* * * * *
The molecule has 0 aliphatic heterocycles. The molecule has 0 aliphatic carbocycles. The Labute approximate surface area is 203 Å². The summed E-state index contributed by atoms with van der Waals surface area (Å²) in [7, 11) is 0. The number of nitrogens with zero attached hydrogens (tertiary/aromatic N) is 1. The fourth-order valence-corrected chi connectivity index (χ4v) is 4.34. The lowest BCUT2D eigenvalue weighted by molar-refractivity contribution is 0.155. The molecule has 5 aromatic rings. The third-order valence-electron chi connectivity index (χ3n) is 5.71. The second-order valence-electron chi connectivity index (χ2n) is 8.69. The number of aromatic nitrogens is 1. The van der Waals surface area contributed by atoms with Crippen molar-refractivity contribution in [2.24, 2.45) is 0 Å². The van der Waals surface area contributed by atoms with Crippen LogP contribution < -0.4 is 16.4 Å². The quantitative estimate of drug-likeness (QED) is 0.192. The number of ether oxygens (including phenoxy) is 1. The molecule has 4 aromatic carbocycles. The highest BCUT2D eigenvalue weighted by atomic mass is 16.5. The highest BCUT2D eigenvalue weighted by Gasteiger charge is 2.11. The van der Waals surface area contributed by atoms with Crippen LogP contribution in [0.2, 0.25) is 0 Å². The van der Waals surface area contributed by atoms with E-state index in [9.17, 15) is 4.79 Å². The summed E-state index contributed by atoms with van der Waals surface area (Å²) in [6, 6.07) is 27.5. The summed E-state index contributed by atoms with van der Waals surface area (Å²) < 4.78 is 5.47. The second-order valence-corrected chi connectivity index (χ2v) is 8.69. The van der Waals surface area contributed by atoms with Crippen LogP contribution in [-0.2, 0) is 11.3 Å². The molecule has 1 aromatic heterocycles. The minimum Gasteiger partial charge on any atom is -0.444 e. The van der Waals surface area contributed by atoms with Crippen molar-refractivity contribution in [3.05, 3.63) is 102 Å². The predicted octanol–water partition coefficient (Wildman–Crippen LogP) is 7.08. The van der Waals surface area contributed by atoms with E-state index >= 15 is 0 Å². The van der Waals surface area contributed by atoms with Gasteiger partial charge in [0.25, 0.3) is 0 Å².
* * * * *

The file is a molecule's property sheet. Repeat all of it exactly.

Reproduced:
The molecule has 0 aliphatic heterocycles. The molecule has 0 aliphatic carbocycles. The Labute approximate surface area is 203 Å². The summed E-state index contributed by atoms with van der Waals surface area (Å²) in [7, 11) is 0. The number of nitrogens with zero attached hydrogens (tertiary/aromatic N) is 1. The fourth-order valence-corrected chi connectivity index (χ4v) is 4.34. The lowest BCUT2D eigenvalue weighted by molar-refractivity contribution is 0.155. The molecule has 5 aromatic rings. The third-order valence-electron chi connectivity index (χ3n) is 5.71. The second-order valence-electron chi connectivity index (χ2n) is 8.69. The number of aromatic nitrogens is 1. The van der Waals surface area contributed by atoms with Crippen molar-refractivity contribution in [2.24, 2.45) is 0 Å². The van der Waals surface area contributed by atoms with Crippen LogP contribution < -0.4 is 16.4 Å². The quantitative estimate of drug-likeness (QED) is 0.192. The number of ether oxygens (including phenoxy) is 1. The molecule has 4 aromatic carbocycles. The highest BCUT2D eigenvalue weighted by atomic mass is 16.5. The highest BCUT2D eigenvalue weighted by Gasteiger charge is 2.11. The van der Waals surface area contributed by atoms with Crippen LogP contribution in [0.2, 0.25) is 0 Å². The van der Waals surface area contributed by atoms with E-state index in [9.17, 15) is 4.79 Å². The summed E-state index contributed by atoms with van der Waals surface area (Å²) in [6, 6.07) is 27.5. The summed E-state index contributed by atoms with van der Waals surface area (Å²) < 4.78 is 5.47. The second-order valence-corrected chi connectivity index (χ2v) is 8.69. The van der Waals surface area contributed by atoms with Crippen LogP contribution in [-0.2, 0) is 11.3 Å². The molecule has 1 aromatic heterocycles. The minimum Gasteiger partial charge on any atom is -0.444 e. The van der Waals surface area contributed by atoms with Crippen molar-refractivity contribution in [3.05, 3.63) is 102 Å². The predicted octanol–water partition coefficient (Wildman–Crippen LogP) is 7.08. The van der Waals surface area contributed by atoms with E-state index >= 15 is 0 Å². The van der Waals surface area contributed by atoms with Gasteiger partial charge in [0.25, 0.3) is 0 Å².